Vanilla-pickled Rhubarb

2 stalks rhubarb
1 cup Sherry vinegar
1 cup sugar
1 tablespoon salt
1 vanilla bean, split lengthwise and scraped

Peel the tough stringy parts of the rhubarb. Trim the ends and then cut into 2-inch long pieces. Cut each piece into 3 or 4, depending how big they are. Clean them very thoroughly, then put them in a sterilized mason jar. Bring the vinegar, sugar and salt to the boil in a pot. In case you’re the type who likes to smell things when they’re cooking, this will NOT be pleasant to put near your face, as hot vinegar is a big like breathing around lots of undiluted bleach – not fun. Pour the vinegar mixture over the rhubarb and add the vanilla. Seal with plastic wrap. Allow to cool to room temperature. The rhubarb is now pickled. This is great in a spinach salad with some sliced strawberries and goat cheese. Try it in a savory Asian dish, or chop it finely and eat it with very sweet vanilla pudding with berries, to add a crunch and savory balance to desserts.

Day 25: Steamed Cod, Beet Greens and Potatoes

13 Feb

I don’t remember my Granny making beets when I was little, but utilizing the entire ingredient is what she was all about. And beet greens are a great example. You buy your bunch of beets. You can tell by the lush, healthy-looking, un-slimey leaves that the beets are still young and haven’t spent the last decade in a crate somewhere in the back of the store. You take em home, cook the beets and then save the greens. Be sure to thoroughly wash off the greens as they’re usually heavily coated in sand and dirt. Dry the greens and separate the leaves from the stems. This may seem unnecessary and finicky, but if you cook them all together, the leaves can burn or overcook before the stems are cooked through.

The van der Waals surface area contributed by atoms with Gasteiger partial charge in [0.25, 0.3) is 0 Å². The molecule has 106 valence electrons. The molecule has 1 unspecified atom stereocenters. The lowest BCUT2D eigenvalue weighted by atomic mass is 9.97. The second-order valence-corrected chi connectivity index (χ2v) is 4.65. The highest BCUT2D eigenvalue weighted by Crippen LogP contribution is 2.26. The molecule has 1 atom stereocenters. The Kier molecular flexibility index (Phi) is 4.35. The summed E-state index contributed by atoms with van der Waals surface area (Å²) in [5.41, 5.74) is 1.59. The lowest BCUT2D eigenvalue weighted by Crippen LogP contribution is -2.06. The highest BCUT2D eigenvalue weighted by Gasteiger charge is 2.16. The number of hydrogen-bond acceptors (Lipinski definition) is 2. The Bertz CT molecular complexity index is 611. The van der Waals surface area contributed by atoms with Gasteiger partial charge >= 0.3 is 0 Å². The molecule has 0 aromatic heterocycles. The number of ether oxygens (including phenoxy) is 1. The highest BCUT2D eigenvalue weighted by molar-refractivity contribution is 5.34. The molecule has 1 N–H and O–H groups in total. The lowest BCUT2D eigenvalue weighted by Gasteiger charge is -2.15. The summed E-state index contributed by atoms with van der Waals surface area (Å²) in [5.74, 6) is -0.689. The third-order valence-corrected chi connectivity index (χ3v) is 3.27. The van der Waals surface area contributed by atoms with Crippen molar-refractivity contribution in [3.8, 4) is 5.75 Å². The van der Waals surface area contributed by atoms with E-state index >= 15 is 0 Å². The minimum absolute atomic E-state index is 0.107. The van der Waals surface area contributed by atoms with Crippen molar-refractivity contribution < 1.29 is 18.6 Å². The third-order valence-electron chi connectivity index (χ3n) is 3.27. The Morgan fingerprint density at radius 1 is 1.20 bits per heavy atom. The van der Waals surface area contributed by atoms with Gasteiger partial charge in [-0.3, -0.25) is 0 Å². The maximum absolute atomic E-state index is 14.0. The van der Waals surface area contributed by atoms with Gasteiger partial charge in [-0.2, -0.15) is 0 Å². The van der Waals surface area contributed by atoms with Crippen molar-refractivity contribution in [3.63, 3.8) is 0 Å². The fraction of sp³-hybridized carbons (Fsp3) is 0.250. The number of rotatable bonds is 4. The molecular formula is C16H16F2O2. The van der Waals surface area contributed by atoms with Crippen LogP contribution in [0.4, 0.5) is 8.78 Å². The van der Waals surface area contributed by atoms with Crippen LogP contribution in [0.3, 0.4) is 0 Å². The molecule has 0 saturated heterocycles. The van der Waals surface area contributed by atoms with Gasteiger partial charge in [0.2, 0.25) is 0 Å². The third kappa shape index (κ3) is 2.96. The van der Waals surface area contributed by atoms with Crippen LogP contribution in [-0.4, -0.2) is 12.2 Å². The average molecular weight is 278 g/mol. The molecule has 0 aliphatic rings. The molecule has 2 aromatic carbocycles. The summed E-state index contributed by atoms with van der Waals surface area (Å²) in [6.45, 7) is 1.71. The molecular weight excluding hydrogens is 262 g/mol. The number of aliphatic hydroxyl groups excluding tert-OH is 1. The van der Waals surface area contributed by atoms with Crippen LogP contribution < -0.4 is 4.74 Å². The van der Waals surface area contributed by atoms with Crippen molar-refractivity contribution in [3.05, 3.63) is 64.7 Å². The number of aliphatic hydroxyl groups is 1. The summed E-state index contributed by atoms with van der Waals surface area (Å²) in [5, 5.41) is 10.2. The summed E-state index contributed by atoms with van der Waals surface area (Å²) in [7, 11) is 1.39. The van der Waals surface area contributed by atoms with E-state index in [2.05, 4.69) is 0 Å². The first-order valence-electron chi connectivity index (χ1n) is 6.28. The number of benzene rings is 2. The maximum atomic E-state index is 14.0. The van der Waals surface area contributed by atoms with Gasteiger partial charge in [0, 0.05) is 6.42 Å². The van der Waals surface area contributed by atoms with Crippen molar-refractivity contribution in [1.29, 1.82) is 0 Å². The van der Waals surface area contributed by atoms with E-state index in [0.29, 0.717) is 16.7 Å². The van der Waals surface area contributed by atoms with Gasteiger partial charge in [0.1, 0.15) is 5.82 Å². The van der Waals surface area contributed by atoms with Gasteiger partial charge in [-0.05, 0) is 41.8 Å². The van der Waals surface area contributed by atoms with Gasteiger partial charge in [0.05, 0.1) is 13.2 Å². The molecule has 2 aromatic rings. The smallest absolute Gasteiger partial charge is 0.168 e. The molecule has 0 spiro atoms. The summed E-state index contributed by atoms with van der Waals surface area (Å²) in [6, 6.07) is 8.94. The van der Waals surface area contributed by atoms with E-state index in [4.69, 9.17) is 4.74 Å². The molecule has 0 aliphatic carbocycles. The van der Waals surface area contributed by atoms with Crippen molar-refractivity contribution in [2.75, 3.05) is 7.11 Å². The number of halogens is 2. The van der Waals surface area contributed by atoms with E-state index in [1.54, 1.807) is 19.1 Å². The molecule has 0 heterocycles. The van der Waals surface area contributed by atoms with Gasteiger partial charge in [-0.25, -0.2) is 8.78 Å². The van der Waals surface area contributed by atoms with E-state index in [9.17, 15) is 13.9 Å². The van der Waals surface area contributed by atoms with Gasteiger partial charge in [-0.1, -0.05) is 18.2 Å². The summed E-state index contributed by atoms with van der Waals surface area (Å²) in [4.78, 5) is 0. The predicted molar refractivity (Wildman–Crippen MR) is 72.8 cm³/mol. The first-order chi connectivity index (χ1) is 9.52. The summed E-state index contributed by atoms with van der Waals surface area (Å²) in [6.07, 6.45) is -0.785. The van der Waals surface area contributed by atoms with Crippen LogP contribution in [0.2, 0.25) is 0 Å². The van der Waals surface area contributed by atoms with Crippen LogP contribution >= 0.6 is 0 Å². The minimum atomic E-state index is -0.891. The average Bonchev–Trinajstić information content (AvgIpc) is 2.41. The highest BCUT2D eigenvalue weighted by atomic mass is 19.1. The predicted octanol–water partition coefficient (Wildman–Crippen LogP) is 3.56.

Remember to separate the stems and leaves of the beet greens

I tend to buy a mix of yellow and red beets, and some rainbow ones if available. One of the fun things about this is that the stems of the greens match the color of the beets, so golden beets have yellow stems. As you can see from the photo below, a mixture of red and yellow beet greens makes for a more colorful dish, with splashes of crimson and gold. In this cod dish, which is light on washing up since it’s made in one pot, the beet greens are the foundation of the dish. It’s also a fairly healthy main course, and contains little cooking fat. Best of all, it only takes about half an hour, including prep time, so if you’re having a busy day you can still throw it together when you get home. If you don’t have one already, this dish from All-Clad is awesome – oven-proof, a great size for this dish, and perfect in terms of heat distribution throughout the pot. In other words, it doesn’t really have noticeable hotspots so things cook evenly. They’re a tad pricey but basically you’ll never need to buy another pot. You could use any old sauté pan that’s about 2-inches deep and has a lid.

Steamed Cod, Beet Greens and Potatoes

1 Serving

2 to 3 tablespoons drippings
2 medium potatoes, thin-skinned such as Yukon Golds, cut into discs
2 cloves garlic, thinly sliced
Greens from 2 bunches beets, separated into stems and leaves, both chopped
1 cup vegetable broth or water
1 fillet cod